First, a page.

As 2019 winds down, my yearly reading list closes out. I always aim for 25 books a year but seem to always fall a few short. Perhaps I need to read shorter books to reach my goal.;)

This year I had ten (out of twenty) books earn the coveted five smiley face Brenda rating. I’m going to tell you about seven of them. The other three are books in the same fiction series or very similar to books I talked about last year.

Five of the books are non-fiction. I continue to be a huge Gabor Maté fan. I read two of his books this year and a few others other years. I noticed all of the non-fiction books not only give in-depth descriptions and insights to adverse experiences but also offer solutions. Solutions make me happy!

The best non-fiction reads of this year for me are:

  1. In the Realm of Hungry Ghosts: Close Encounters with Addiction : If you want to read a frank, knowledgable and vulnerable conversation about addiction, pick up this book. The author comes clean about his own addictions and the impact they have on his family. He talks about the causes of addiction and some not so typical solutions for reducing the harm they cause. I learned so much. Maté points out how the war on drugs does not work and why. You don’t have to be an addict or have an interest in addiction to enjoy this book. It’s a lesson on the ills and salves of the human condition. I find myself quoting this book a lot.
  2. Scattered:How Attention Deficit Disorder Originates and What You Can Do About It by Dr. Gabor Maté.: If you know of someone with an ADHD diagnosis, you need to read this book. Maté purports ADHD is not a brain disorder. It is a developmental disorder, stemming from early caregiver interactions. Dr. Maté always includes a kind of behind the scenes look at the subjects he writes about. I have read a lot of books on ADHD, addiction, attachment, etc. and I always learn something new with Dr. Maté. I loved the research based solutions offered, especially since they were not all about medication.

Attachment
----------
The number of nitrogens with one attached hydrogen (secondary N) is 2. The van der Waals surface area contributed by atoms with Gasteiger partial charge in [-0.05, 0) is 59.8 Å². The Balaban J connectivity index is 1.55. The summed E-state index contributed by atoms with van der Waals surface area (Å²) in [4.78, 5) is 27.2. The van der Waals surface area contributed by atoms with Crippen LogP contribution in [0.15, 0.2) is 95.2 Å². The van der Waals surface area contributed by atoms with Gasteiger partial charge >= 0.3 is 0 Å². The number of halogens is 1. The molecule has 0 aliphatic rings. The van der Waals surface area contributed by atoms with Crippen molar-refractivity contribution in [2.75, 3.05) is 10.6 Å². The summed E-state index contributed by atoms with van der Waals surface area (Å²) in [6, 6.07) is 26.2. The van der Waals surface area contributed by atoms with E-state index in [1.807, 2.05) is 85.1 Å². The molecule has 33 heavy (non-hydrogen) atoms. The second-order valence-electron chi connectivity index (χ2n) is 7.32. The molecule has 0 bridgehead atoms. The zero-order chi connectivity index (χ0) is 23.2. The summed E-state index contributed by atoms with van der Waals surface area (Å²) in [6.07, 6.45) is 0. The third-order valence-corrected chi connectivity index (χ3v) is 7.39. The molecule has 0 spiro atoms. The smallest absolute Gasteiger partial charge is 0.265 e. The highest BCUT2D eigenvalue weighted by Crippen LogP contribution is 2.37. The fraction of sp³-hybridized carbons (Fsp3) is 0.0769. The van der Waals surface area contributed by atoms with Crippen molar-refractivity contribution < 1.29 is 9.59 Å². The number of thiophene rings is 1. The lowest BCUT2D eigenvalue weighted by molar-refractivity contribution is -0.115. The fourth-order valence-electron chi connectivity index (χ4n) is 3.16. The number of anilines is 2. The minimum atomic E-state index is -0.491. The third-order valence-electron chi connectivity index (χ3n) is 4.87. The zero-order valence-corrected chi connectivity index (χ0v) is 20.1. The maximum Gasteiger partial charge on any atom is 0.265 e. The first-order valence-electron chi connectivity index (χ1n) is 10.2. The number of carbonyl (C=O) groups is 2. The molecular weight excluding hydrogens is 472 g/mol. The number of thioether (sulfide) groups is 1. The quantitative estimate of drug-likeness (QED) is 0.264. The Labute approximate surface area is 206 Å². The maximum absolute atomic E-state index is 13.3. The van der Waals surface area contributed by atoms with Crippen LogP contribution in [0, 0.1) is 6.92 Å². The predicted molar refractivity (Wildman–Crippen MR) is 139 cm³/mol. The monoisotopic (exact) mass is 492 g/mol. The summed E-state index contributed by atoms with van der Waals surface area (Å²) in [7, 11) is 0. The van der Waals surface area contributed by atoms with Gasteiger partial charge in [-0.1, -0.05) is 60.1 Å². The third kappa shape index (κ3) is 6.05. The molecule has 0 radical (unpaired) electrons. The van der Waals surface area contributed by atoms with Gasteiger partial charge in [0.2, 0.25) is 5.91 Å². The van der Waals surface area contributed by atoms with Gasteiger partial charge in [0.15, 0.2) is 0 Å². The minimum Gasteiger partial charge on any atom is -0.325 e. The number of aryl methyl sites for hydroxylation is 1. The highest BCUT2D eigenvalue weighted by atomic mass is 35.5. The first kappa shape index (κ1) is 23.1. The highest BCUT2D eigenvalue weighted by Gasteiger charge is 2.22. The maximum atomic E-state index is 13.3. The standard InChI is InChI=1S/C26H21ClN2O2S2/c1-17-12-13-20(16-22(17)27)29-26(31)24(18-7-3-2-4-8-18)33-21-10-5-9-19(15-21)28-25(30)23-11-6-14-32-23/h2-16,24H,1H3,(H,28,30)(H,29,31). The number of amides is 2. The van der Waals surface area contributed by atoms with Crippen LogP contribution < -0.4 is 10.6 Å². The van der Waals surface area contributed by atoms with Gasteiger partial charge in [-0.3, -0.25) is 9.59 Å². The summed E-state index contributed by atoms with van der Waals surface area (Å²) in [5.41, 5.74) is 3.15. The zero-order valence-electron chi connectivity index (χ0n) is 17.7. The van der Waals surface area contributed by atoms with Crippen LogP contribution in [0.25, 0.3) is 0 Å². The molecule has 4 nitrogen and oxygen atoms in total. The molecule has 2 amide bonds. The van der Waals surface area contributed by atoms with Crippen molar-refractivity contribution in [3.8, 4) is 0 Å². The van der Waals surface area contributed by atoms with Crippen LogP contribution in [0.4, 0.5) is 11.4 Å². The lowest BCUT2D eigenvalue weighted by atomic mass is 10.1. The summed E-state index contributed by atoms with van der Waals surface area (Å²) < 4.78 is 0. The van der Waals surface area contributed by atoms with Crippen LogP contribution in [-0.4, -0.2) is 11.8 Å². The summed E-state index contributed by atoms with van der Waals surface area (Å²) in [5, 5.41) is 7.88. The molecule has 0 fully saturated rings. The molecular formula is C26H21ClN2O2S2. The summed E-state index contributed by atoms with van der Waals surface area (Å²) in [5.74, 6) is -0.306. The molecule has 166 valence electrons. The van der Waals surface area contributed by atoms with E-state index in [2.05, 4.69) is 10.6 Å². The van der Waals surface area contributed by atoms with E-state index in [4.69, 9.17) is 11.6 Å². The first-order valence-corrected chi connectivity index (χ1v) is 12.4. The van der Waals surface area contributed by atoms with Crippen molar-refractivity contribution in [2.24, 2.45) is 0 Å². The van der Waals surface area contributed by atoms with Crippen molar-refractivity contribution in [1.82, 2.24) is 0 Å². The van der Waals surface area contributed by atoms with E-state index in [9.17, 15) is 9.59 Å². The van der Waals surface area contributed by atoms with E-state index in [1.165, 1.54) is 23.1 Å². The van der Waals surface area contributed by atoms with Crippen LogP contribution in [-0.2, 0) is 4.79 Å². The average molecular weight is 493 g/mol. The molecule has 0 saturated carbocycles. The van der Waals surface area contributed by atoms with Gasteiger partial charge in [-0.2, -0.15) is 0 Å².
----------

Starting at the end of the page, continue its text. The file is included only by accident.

3. The Boy Crisis: Why Our Boys Are Struggling and What We Can Do About It:by Dr. Warren Farrell and Dr. John Gray. From ADHD to education to suicide our boys are struggling. They are less likely to graduate from college and more likely to die by suicide.The “Me Too” movement aims to give women the power they deserve, but the boys of the world need to continue to have a voice as well. The authors discuss what boys raised without fathers miss out on and how to work with ADHD without medication. An eye opening book. I’m all about girl power but this made me pause.
  4. Hope and Help for Your Nerves: End Anxiety Now by Dr. Claire Weekes: This is an oldie but a goodie. I found this book on stress and anxiety comforting. It was like a nice cup of warm tea and a soft blanket. Dr. Weekes’ words, albeit somewhat old fashioned, actually come across as new and refreshing. She offers words of hope and peace for those who suffer from anxiety, panic, stress and rumination.
  5. The Deepest Well: Healing the Long Term Effects of Childhood Adversity  by Dr. Nadine Burke Harris: This book lists the ten childhood adverse experiences that lead to long term health issues and how to buffer yourself from them. This is a current read with lots of up to date research and results. It shows how changes in medical research and patient intake information will increase our longevity in the future.

Now for my fiction best picks of 2019:

6. Voyager by Diana Gabaldon: This is part of the Outlander series. These books are so long but so good! I barely get any fiction read because each of Gabaldon’s books take me months. The books are fantasy (time travel), romance and historical all in one. They take place in Scotland, England, Jamaica, etc. A friend gave me the first three books as a gift and I’ve been hooked ever since.

7. The Life We Bury by Allen Eskens: This was an impulse buy at the book store. A salesperson told me the author is from Minnesota and uses many references to the Twin Cities (where I live). In The Life We Bury the main character, a struggling college student  who cares for his special needs brother, interviews a veteran in a nursing home and helps resolve a murder from the past. I read this book quickly and looked forward to it every night. It kept me engaged with its fast pace and the interesting personal scenarios of the main character.

What did you read and love this year? I am always interested in new authors and book recommendations. 


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